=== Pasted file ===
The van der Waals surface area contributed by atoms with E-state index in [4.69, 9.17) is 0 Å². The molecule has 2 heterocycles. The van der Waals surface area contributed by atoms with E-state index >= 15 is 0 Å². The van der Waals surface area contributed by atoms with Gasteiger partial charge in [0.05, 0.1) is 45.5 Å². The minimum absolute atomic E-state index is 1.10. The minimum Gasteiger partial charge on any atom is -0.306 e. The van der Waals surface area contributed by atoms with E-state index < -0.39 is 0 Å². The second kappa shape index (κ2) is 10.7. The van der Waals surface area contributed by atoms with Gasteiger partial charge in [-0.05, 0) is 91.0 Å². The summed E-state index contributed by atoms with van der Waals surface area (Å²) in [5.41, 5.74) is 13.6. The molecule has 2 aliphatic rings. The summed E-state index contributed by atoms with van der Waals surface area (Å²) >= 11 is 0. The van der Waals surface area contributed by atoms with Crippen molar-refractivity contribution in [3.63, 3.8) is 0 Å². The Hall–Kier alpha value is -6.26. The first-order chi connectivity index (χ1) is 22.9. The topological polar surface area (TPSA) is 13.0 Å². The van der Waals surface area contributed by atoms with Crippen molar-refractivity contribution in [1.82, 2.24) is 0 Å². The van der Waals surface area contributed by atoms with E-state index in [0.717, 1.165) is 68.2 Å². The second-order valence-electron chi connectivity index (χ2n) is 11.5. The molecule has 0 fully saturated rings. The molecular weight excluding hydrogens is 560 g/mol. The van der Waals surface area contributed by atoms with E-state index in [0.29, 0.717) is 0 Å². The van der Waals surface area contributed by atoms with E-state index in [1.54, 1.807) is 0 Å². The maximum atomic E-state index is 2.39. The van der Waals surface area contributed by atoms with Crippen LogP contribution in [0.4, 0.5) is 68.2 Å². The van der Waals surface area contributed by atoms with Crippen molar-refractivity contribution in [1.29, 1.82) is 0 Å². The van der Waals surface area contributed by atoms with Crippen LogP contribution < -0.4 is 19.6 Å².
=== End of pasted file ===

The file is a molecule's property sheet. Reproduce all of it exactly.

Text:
The van der Waals surface area contributed by atoms with E-state index in [4.69, 9.17) is 0 Å². The molecule has 2 heterocycles. The van der Waals surface area contributed by atoms with E-state index >= 15 is 0 Å². The van der Waals surface area contributed by atoms with Gasteiger partial charge in [0.05, 0.1) is 45.5 Å². The minimum absolute atomic E-state index is 1.10. The minimum Gasteiger partial charge on any atom is -0.306 e. The van der Waals surface area contributed by atoms with E-state index < -0.39 is 0 Å². The second kappa shape index (κ2) is 10.7. The van der Waals surface area contributed by atoms with Gasteiger partial charge in [-0.05, 0) is 91.0 Å². The summed E-state index contributed by atoms with van der Waals surface area (Å²) in [5.41, 5.74) is 13.6. The molecule has 2 aliphatic rings. The summed E-state index contributed by atoms with van der Waals surface area (Å²) >= 11 is 0. The van der Waals surface area contributed by atoms with Crippen molar-refractivity contribution in [3.63, 3.8) is 0 Å². The Hall–Kier alpha value is -6.26. The first-order chi connectivity index (χ1) is 22.9. The topological polar surface area (TPSA) is 13.0 Å². The van der Waals surface area contributed by atoms with Crippen molar-refractivity contribution in [1.82, 2.24) is 0 Å². The van der Waals surface area contributed by atoms with E-state index in [0.717, 1.165) is 68.2 Å². The second-order valence-electron chi connectivity index (χ2n) is 11.5. The molecule has 0 fully saturated rings. The molecular weight excluding hydrogens is 560 g/mol. The van der Waals surface area contributed by atoms with E-state index in [0.29, 0.717) is 0 Å². The van der Waals surface area contributed by atoms with E-state index in [1.54, 1.807) is 0 Å². The maximum atomic E-state index is 2.39. The van der Waals surface area contributed by atoms with Crippen LogP contribution in [0.4, 0.5) is 68.2 Å². The van der Waals surface area contributed by atoms with Crippen molar-refractivity contribution in [1.29, 1.82) is 0 Å². The van der Waals surface area contributed by atoms with Crippen LogP contribution < -0.4 is 19.6 Å².